Netflix recently released a series about the food supply chain, and the first episode is about honey. The episode is well-done, but it's not really about bees as the thumbnail above would suggest. Honey is the star of the show. There's little discussion about bee biology, and no mention of varroa, viruses, or barely any other diseases or pests. While it's not a source of information for people wanting to learn about honey bees, that's not all bad. There are other documentaries that cover that subject, and the story of honey is often overshadowed by the plight of the bees themselves.
The bottom line message is that China is adulterating honey and illegally shipping it to the US, where it's sold at our grocery stores under false labels. This adulteration--usually dilution with cheap syrups that are difficult to detect without sophisticated testing--is a serious concern for people who want to know what they're eating, and also undermines the economic viability of honest honey producers. The flood of fake honey from China has artificially depressed prices, to the point that most profit to be had in beekeeping is from either being crooked or by migrating to the almond bloom each year with semi-trucks full of hives.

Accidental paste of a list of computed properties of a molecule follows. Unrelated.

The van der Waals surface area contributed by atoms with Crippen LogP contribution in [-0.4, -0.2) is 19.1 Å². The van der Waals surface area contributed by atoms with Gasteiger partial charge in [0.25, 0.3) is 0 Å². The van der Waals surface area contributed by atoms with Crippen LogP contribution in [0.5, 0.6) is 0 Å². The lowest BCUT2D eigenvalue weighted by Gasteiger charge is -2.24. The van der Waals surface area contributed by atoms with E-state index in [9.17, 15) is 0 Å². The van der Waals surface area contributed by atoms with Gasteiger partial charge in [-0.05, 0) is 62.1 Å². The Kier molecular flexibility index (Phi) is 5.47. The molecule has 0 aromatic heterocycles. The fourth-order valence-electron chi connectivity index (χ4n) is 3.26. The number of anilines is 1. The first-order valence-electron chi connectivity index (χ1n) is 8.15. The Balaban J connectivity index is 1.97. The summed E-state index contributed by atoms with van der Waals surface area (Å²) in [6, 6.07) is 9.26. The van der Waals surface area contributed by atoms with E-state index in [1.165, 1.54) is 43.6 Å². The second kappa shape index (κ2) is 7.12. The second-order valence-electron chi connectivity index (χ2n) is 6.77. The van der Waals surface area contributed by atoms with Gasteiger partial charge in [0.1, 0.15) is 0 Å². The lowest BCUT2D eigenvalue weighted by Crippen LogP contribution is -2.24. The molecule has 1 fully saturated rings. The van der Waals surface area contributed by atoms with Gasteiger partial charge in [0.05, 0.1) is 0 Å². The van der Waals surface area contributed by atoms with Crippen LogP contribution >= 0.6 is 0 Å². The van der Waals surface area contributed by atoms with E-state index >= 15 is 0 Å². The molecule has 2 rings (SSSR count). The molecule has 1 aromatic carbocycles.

In the end, if you're buying honey from a supermarket, you're almost certainly eating fake honey at least some of the time. The only way to be relatively sure your honey is real is to find a local beekeeper, get to know him or her, and become a customer. You'll pay more per pound than you pay at Walmart, but you'll still probably be paying below cost to that beekeeper. Plus, it'll actually be honey.